Globally, pollution is the one of the most sensitive issues that impacts negatively on the environment. Activists and environmentalists frequently advocate environmental sanity. However, we hardly understand what pollution is. Pollution, according to World Health Organization (WHO), occurs when pollutants contaminate our surrounding and affects the natural state of our environment, consequently, affecting our normal lifestyles drastically.
There are many causes of pollution; however, this essay will explain air pollution caused by automobile emissions. During the combustion, the automobile engine undertakes a chemical reaction that converts chemical energy to mechanical energy. During this process, Automobiles emit non-negligible amount on Nitrogen Oxides, Carbon Monoxide, Fine Particulate Matter, Sulphur Dioxides, Air toxic, and other elements that are high pollutants of air and water. When these elements suspends in the air as fine particles, in another chemical reaction the particles dissolve in rainwater to make toxic solutions. The toxic solutions rain backs the ground as rainwater, but with adverse health implications. They cause poor photosynthesis to the plants, faster decaying of iron roofing’s, skin diseases among other negative results (West, 2004 pg.39).
Due to the emissions long run effect on plants, they consequently cause a mild change in climate. The plants inability to make enough food leads to poor plantation cover that causes low rainfall and high temperature.
However, despite the dangerous emissions, automobile has seen to a revolutionary phase of human interaction, communication, and transportation. The danger of the automobile pollutants has are covered by the benefits of the same causing a blind approach to solving this problem. The stakeholders of the revolution have always seen more benefits to the automobiles than the pollution impact that take time to occur.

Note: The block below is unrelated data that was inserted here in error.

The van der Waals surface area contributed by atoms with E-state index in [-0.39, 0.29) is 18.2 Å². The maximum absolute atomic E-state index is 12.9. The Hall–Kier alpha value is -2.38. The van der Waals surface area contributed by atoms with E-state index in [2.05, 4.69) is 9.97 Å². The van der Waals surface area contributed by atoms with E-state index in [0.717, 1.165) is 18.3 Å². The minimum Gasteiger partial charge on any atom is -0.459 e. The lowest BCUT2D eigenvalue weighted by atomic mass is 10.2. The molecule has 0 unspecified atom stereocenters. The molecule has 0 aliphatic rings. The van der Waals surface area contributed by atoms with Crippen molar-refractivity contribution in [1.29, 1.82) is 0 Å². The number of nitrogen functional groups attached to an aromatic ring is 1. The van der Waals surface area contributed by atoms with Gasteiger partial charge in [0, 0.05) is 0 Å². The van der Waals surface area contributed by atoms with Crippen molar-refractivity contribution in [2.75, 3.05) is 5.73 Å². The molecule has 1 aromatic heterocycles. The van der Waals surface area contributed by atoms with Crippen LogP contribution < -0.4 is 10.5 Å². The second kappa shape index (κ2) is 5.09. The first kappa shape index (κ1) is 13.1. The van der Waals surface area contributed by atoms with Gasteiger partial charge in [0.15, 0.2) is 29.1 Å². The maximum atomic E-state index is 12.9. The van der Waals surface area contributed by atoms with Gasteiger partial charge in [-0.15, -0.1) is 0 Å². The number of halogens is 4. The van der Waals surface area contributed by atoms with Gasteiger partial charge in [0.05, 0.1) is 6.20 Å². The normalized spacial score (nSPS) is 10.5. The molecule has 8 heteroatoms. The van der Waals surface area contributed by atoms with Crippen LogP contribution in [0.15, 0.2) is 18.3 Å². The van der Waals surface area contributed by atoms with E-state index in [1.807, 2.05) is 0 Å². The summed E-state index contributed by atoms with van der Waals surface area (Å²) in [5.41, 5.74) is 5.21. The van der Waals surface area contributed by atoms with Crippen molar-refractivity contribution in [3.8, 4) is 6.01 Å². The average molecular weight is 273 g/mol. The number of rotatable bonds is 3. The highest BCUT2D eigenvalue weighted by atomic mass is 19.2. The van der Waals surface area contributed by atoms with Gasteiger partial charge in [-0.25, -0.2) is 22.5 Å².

Despite the evident benefits of the automobiles, the total disregard of its negative impacts is not advisable, for the sake of ecology and a better planet in the future. To affect possible measures to reduce or eliminate pollution from automobiles, every individual must employ restraint so as not to disrupt the economic lives of the people.
Following the immense need to protect our environment, I would suggest a number of possible solutions to the catastrophe. Firstly, all governments should pass a bill banning cars without lead filters. Lead filters are chemical setups in the exhaust pipes that convert the unstable elements to stable one, less polluting, before they release them to the atmosphere. Lead filters will help reduce the dangers of having toxic elements in our environments. Secondly, the government should introduce an incentive to help individual purchase electrical cars. Electrical cars, like Tesla Model and Tesla Roadster, can be an appropriate substitute for fuel power cars. Thirdly, the government should introduce common means of transport for all citizens in town centers. Such initiative will minimize the number of vehicles in town centers, where most of the pollution occurs. Lastly, the third world countries should also be encouraged to trade the fuel-powered trains with the most recent, electrical trains.
As an elite, who understands the danger of unmanned pollution I will join hand with fellow environmentalists to campaign for our environmental sanity. I will also use media to educate the masses why it is our responsibility. According to the Late Wangari Mathai, a Nobel Prize winner and an environmentalist, the most logical argument in environmental summit is, ‘why should we care? Pollution has always been there, and we will not be there when the long-term impacts occur.’ She replied, ‘We all have a moral responsibility to succeed, if we set our mind to improving our world, we will find joy in achieving it’ (Royal Media, 2002, pg. 14).
The abrupt changes in our environment and the continued global warming influenced my perception of the automobiles pollution. I might not do much at the individual level, but I will advocate sanity in our activities.
- Royal Media. (2002, October 22). Environment Summit. Daily Nation [Nairobi], p.’14 & 21.
West,’S.’E. (2004). Distributional effects of alternative vehicle pollution control policies. Journal of Public Economics, 4(3), 34-45. doi:10.1016/S0047-2727(02)00186-X